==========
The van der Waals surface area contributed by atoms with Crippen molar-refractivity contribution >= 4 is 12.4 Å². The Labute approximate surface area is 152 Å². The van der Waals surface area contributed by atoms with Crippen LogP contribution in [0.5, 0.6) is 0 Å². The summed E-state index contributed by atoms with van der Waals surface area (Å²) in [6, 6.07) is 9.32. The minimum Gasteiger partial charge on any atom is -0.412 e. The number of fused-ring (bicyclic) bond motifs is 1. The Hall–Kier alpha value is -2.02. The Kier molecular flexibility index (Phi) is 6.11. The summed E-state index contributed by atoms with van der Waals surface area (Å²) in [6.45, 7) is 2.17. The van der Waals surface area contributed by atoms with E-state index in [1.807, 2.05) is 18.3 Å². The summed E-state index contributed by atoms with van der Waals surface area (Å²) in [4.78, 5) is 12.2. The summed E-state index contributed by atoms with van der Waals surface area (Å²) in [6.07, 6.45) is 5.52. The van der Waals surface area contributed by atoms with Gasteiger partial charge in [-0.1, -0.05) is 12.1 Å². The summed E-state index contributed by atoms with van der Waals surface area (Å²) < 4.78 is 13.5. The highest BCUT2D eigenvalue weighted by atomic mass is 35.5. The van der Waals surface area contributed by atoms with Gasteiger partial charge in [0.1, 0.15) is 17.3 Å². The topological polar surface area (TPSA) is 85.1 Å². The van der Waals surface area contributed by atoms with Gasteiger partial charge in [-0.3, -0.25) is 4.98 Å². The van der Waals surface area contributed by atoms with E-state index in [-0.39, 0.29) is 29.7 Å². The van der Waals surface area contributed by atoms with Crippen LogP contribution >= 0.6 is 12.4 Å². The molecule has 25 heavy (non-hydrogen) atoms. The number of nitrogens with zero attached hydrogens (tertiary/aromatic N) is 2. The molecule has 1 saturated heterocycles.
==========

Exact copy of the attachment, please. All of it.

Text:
The van der Waals surface area contributed by atoms with Crippen molar-refractivity contribution >= 4 is 12.4 Å². The Labute approximate surface area is 152 Å². The van der Waals surface area contributed by atoms with Crippen LogP contribution in [0.5, 0.6) is 0 Å². The summed E-state index contributed by atoms with van der Waals surface area (Å²) in [6, 6.07) is 9.32. The minimum Gasteiger partial charge on any atom is -0.412 e. The number of fused-ring (bicyclic) bond motifs is 1. The Hall–Kier alpha value is -2.02. The Kier molecular flexibility index (Phi) is 6.11. The summed E-state index contributed by atoms with van der Waals surface area (Å²) in [6.45, 7) is 2.17. The van der Waals surface area contributed by atoms with E-state index in [1.807, 2.05) is 18.3 Å². The summed E-state index contributed by atoms with van der Waals surface area (Å²) in [4.78, 5) is 12.2. The summed E-state index contributed by atoms with van der Waals surface area (Å²) in [6.07, 6.45) is 5.52. The van der Waals surface area contributed by atoms with Gasteiger partial charge in [-0.1, -0.05) is 12.1 Å². The summed E-state index contributed by atoms with van der Waals surface area (Å²) < 4.78 is 13.5. The highest BCUT2D eigenvalue weighted by atomic mass is 35.5. The van der Waals surface area contributed by atoms with Gasteiger partial charge in [0.1, 0.15) is 17.3 Å². The topological polar surface area (TPSA) is 85.1 Å². The van der Waals surface area contributed by atoms with Gasteiger partial charge in [-0.3, -0.25) is 4.98 Å². The van der Waals surface area contributed by atoms with E-state index in [-0.39, 0.29) is 29.7 Å². The van der Waals surface area contributed by atoms with Crippen LogP contribution >= 0.6 is 12.4 Å². The molecule has 25 heavy (non-hydrogen) atoms. The number of nitrogens with zero attached hydrogens (tertiary/aromatic N) is 2. The molecule has 1 saturated heterocycles.